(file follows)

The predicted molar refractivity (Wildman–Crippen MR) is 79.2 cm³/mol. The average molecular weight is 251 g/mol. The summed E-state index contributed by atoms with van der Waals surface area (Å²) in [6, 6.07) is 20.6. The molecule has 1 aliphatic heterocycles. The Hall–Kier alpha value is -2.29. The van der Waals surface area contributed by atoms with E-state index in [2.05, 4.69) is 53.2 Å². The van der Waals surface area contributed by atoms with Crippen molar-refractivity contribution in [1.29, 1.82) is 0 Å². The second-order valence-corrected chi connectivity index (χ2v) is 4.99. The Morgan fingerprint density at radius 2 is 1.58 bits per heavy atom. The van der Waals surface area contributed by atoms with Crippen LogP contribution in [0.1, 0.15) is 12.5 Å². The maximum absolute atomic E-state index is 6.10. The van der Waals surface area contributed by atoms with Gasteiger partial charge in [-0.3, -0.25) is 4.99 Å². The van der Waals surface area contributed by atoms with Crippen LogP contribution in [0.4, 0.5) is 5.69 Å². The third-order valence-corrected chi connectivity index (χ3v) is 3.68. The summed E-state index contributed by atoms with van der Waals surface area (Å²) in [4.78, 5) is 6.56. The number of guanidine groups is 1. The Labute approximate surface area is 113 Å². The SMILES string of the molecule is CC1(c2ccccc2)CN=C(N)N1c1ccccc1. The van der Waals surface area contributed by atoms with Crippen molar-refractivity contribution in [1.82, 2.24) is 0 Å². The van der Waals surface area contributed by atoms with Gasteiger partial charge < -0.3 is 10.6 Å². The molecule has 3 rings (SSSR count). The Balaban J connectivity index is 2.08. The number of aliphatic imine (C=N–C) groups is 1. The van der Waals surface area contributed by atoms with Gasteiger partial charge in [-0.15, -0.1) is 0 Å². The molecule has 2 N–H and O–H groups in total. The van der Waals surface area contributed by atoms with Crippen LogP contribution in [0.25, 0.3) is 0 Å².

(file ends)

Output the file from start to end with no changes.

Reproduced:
The predicted molar refractivity (Wildman–Crippen MR) is 79.2 cm³/mol. The average molecular weight is 251 g/mol. The summed E-state index contributed by atoms with van der Waals surface area (Å²) in [6, 6.07) is 20.6. The molecule has 1 aliphatic heterocycles. The Hall–Kier alpha value is -2.29. The van der Waals surface area contributed by atoms with E-state index in [2.05, 4.69) is 53.2 Å². The van der Waals surface area contributed by atoms with Crippen molar-refractivity contribution in [1.29, 1.82) is 0 Å². The second-order valence-corrected chi connectivity index (χ2v) is 4.99. The Morgan fingerprint density at radius 2 is 1.58 bits per heavy atom. The van der Waals surface area contributed by atoms with Crippen LogP contribution in [0.1, 0.15) is 12.5 Å². The maximum absolute atomic E-state index is 6.10. The van der Waals surface area contributed by atoms with Gasteiger partial charge in [-0.3, -0.25) is 4.99 Å². The van der Waals surface area contributed by atoms with Crippen LogP contribution in [0.4, 0.5) is 5.69 Å². The third-order valence-corrected chi connectivity index (χ3v) is 3.68. The summed E-state index contributed by atoms with van der Waals surface area (Å²) in [4.78, 5) is 6.56. The number of guanidine groups is 1. The Labute approximate surface area is 113 Å². The SMILES string of the molecule is CC1(c2ccccc2)CN=C(N)N1c1ccccc1. The van der Waals surface area contributed by atoms with Crippen molar-refractivity contribution in [1.82, 2.24) is 0 Å². The van der Waals surface area contributed by atoms with Gasteiger partial charge < -0.3 is 10.6 Å². The molecule has 3 rings (SSSR count). The Balaban J connectivity index is 2.08. The number of aliphatic imine (C=N–C) groups is 1. The van der Waals surface area contributed by atoms with Gasteiger partial charge in [-0.15, -0.1) is 0 Å². The molecule has 2 N–H and O–H groups in total. The van der Waals surface area contributed by atoms with Crippen LogP contribution in [0.25, 0.3) is 0 Å².